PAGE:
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I don't know a thing about cryptography so I'm judging by what I see in APIs docs. I want to use ECDSA or ECDH in my project. And what I know so far about key derivation in this systems is that they:

  1. generate a random private key $d$
  2. then do some fancy stuff with it to get a public key $dG$

My question is: can I use a random number generator that works with seeds?

Like if we say thatrandom(seed) produces random numbers from set A. And if random(seed1) -> set A, random(seed2) -> set B, seed1 != seed2, Then A != B or at least A is as far as possible from being equal to B

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  • $\begingroup$ This seems like a long and arduous road ahead. Elliptics are the hardest part of cryptography, and given your starting point, it doesn't bode well for success. It would be safer (security wise) to start with simpler encryptions like stream ciphers. Also look towards output collisions and key /seed size. $\endgroup$ – Paul Uszak Nov 10 '17 at 10:53
  • $\begingroup$ Where are you getting the seeds, what PRNG are you using, and what do you plan to do with the output? $\endgroup$ – Reid Rankin Nov 10 '17 at 13:39
  • $\begingroup$ The seeds are just random variables user can set. And I thought maybe it is possible to prevent private key collision if the seeds are different in a p2p network $\endgroup$ – Furetur Nov 10 '17 at 13:48
  • $\begingroup$ @FureturPhyarell It's not sufficient that the private keys be different; they must also be unguessable. If you use a PRNG with a user-supplied seed, someone can guess at likely seeds ("1111", "1234", etc.), and for each one run the seed -> PRNG -> private key -> public key computation and see if it matches any actual user's public key. Unless you use a slow PRNG, an attacker can try a huge number of guesses very fast. As a result, key generation must always be seeded with a large amount of unguessable information. $\endgroup$ – Gordon Davisson Nov 11 '17 at 7:50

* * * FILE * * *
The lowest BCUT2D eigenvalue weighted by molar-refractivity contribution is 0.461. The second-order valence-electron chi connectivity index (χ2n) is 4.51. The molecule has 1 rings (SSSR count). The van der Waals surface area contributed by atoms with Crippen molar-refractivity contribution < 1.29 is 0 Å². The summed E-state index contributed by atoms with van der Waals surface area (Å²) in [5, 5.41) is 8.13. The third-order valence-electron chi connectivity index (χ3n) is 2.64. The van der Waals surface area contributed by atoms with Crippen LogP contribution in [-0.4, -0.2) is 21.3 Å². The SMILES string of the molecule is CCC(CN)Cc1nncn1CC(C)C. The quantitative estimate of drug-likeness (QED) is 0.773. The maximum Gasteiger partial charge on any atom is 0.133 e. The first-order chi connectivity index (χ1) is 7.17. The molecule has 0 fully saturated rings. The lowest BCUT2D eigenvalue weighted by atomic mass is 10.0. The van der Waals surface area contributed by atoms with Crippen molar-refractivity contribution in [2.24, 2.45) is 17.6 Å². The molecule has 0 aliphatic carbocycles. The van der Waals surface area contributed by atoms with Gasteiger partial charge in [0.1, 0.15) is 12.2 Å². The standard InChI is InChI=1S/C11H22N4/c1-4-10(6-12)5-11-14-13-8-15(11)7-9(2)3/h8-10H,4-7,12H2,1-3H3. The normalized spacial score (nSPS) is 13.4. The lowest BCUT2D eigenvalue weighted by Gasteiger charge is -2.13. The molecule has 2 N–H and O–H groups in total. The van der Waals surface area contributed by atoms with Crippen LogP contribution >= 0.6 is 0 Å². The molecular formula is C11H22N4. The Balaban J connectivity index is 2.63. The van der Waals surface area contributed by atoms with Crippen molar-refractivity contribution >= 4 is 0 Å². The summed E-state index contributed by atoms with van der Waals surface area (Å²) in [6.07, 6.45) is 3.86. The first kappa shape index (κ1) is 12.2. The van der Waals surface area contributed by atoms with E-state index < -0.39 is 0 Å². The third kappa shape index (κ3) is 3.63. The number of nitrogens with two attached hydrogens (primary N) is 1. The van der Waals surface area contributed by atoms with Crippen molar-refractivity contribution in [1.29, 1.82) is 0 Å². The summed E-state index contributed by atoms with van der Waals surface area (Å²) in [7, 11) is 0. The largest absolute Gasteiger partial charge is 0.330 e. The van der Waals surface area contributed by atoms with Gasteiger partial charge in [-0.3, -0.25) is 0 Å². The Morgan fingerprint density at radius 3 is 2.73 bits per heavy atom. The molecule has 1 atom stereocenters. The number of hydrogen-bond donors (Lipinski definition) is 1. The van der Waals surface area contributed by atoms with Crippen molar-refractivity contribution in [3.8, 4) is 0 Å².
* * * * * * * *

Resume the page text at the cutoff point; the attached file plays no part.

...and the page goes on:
• $\begingroup$ I mean seed, of course, mustn't define a singular private key. When you give a seed to a random generator it should generate a private key from some set of numbers defined by the seed. Well/ I think I will have to do some research on my own $\endgroup$ – Furetur Nov 13 '17 at 17:50
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My question is: can I use a random number generator that works with seeds?

Yes.

All you need is a 256-bit uniform random secret, or a seed chosen by a process with 256 bits of min-entropy. You can derive everything else from there using a key derivation function like HKDF-SHA256, which is—securitywise—just a kind of PRNG with a convenient API to name what the purpose of each derived key is so that you can reproduce the computation.

For example, you could ask a computer to generate for you a 20-word diceware phrase $p$. You can convert it into a 256-bit effectively uniform random secret $k$ with $\operatorname{HKDF-Extract}(p)$; then, from $k$, you can derive:

  • an AES-GCM-256 key for notes in a private todo list with $k_1 = \operatorname{HKDF-Expand}(k, \text{‘todo list key 1’})$
  • an ECDSA key for a Bitcoin wallet with $d = \operatorname{HKDF-Expand}(k, \text{‘Bitcoin wallet, 2019-03-23’})$
  • an RSA key using a particular prime generation procedure with a particular choice of PRNG seeded with $s = \operatorname{HKDF-Expand}(k, \text{‘my RSA key seed’})$. Of course, RSA key generation is rather slow! So people don't usually do this.

There are two key points:

  1. You must let a computer or fair dice rolls choose the phrase $p$ for you, and then commit it to memory. Don't try to think of $p$ yourself first, because you are bad at thinking randomly.
  2. The labels must all be distinct. All bets are off if you use the same label for two different purposes.
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